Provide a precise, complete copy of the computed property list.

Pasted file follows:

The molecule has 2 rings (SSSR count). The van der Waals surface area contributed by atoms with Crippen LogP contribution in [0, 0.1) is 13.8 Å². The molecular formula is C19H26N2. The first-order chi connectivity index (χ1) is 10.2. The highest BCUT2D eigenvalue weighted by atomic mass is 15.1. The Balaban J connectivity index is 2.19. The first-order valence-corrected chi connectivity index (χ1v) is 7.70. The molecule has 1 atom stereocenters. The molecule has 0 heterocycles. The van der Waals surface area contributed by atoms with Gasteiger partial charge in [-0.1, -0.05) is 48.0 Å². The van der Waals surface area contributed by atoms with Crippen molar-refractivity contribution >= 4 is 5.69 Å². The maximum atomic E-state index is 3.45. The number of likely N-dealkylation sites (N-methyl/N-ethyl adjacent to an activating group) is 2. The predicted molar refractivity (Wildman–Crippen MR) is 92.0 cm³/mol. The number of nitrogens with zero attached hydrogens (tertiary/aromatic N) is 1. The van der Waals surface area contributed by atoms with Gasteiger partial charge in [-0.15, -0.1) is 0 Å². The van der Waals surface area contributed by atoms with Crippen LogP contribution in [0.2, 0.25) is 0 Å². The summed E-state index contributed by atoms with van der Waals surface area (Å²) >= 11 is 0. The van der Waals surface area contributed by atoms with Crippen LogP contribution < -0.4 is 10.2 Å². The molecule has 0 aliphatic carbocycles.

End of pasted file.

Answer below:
The molecule has 2 rings (SSSR count). The van der Waals surface area contributed by atoms with Crippen LogP contribution in [0, 0.1) is 13.8 Å². The molecular formula is C19H26N2. The first-order chi connectivity index (χ1) is 10.2. The highest BCUT2D eigenvalue weighted by atomic mass is 15.1. The Balaban J connectivity index is 2.19. The first-order valence-corrected chi connectivity index (χ1v) is 7.70. The molecule has 1 atom stereocenters. The molecule has 0 heterocycles. The van der Waals surface area contributed by atoms with Gasteiger partial charge in [-0.1, -0.05) is 48.0 Å². The van der Waals surface area contributed by atoms with Crippen molar-refractivity contribution >= 4 is 5.69 Å². The maximum atomic E-state index is 3.45. The number of likely N-dealkylation sites (N-methyl/N-ethyl adjacent to an activating group) is 2. The predicted molar refractivity (Wildman–Crippen MR) is 92.0 cm³/mol. The number of nitrogens with zero attached hydrogens (tertiary/aromatic N) is 1. The van der Waals surface area contributed by atoms with Gasteiger partial charge in [-0.15, -0.1) is 0 Å². The van der Waals surface area contributed by atoms with Crippen LogP contribution in [0.2, 0.25) is 0 Å². The summed E-state index contributed by atoms with van der Waals surface area (Å²) >= 11 is 0. The van der Waals surface area contributed by atoms with Crippen LogP contribution < -0.4 is 10.2 Å². The molecule has 0 aliphatic carbocycles.